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  9. I’m going to have to come back when I have more time and read all the comments (all 70 of them), but for now, I wanted to say that I took care of my mother the last six years of her life, and even though she was clearly registered as a DNR, a decision she made years before she became completely disabled, when she had a stroke and was transported to the hospital, they had already intubated her and resuscitated her twice by the time I made it to the emergency room. I was livid, especially since she had just been in that exact same emergency room only a week before, and they clearly had marked her chart as a DNR, and had this information on file. I had previously provided them with copies of all the legal paperwork, and still they intubated her and resuscitated her anyway.

    After that ER visit, she spent the next four months completely bedridden, unable to communicate, and in a significant amount of pain (until I was able to finally get hospice on board). I had to fight the hospital to allow me to take her home those last four months, but at least I was able to allow her to die in my home, rather than hooked up to a lot of tubes and kept alive by life support.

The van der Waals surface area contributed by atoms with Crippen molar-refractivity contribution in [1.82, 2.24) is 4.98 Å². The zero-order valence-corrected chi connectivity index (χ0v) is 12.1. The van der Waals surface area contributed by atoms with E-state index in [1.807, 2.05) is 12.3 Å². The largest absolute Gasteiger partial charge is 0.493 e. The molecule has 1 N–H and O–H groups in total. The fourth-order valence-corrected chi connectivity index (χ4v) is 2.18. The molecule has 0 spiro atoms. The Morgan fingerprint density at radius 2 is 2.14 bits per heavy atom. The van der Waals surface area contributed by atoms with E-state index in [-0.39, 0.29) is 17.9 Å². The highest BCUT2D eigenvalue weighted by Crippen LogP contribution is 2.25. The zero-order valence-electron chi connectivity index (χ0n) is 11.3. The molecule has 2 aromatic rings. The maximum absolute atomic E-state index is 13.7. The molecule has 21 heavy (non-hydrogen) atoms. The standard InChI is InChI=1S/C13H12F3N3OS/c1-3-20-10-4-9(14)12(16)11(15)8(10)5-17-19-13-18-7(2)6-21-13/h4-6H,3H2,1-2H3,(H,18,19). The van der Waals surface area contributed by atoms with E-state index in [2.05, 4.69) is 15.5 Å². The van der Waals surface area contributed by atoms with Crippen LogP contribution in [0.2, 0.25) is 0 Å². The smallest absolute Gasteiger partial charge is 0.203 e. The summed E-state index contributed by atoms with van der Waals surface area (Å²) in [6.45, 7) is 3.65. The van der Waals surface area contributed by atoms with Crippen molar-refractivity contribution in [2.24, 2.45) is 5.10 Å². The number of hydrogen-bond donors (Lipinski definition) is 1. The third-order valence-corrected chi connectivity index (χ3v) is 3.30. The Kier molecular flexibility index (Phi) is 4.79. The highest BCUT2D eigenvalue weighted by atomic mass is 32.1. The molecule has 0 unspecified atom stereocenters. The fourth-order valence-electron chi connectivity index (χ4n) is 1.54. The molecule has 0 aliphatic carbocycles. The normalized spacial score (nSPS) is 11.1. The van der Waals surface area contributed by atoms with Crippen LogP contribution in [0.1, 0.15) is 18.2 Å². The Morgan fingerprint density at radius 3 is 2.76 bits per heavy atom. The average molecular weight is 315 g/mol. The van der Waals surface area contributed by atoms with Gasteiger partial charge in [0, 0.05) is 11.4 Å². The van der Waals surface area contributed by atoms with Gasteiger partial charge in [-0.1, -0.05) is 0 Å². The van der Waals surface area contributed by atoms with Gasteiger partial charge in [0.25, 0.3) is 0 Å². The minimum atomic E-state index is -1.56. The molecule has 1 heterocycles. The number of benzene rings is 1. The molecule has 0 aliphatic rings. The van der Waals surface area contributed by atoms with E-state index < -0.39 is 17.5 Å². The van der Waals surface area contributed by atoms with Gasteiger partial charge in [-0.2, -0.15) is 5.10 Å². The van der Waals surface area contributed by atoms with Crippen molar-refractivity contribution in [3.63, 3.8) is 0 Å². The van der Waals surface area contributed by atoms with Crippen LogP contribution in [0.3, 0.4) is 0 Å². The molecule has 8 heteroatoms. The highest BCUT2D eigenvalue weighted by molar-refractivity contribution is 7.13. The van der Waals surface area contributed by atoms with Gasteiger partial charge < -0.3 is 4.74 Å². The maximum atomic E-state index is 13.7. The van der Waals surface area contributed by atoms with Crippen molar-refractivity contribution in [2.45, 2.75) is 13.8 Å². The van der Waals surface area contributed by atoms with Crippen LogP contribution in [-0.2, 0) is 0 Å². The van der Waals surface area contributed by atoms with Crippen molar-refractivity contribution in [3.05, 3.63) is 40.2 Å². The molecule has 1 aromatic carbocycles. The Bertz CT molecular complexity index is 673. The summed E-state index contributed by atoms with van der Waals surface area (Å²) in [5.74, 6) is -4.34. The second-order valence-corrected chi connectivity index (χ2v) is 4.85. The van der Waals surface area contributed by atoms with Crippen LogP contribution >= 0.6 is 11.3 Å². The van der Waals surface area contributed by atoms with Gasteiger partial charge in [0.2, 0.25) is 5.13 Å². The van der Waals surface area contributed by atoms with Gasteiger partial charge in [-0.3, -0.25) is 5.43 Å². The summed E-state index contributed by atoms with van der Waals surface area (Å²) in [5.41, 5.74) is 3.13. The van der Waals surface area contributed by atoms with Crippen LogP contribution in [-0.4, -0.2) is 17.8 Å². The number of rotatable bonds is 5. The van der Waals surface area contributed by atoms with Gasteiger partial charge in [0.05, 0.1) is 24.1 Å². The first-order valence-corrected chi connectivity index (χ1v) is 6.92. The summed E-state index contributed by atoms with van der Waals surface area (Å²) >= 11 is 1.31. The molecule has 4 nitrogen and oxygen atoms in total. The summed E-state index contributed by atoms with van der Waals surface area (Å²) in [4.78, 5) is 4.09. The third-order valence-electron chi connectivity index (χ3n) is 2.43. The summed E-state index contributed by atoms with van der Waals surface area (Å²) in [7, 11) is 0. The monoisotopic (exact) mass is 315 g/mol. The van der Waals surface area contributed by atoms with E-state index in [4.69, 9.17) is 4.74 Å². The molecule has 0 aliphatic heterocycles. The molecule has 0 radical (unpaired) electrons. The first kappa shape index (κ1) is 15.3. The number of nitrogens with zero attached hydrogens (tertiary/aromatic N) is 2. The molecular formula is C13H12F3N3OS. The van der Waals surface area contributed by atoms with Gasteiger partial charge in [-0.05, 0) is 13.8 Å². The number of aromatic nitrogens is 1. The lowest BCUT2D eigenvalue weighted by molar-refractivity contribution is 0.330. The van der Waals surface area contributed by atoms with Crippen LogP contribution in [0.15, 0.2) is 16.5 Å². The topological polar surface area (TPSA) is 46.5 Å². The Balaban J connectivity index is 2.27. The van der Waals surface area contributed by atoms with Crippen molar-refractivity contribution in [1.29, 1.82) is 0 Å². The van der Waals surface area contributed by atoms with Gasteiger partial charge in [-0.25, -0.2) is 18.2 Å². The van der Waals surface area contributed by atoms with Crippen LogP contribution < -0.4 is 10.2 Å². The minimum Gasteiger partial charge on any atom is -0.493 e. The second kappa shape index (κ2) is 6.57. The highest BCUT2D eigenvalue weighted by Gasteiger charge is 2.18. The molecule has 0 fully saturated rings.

We did all the right things … got the right legal paperwork, she wore a medic alert bracelet indicating her DNR preference, and we had filed copies of the paperwork with the local hospitals, and still it didn’t keep them from ignoring her wishes. I’m grateful now that I was able to step in as her advocate; otherwise she would have still been hooked up to the machines, and would probably have lingered much longer than those four months.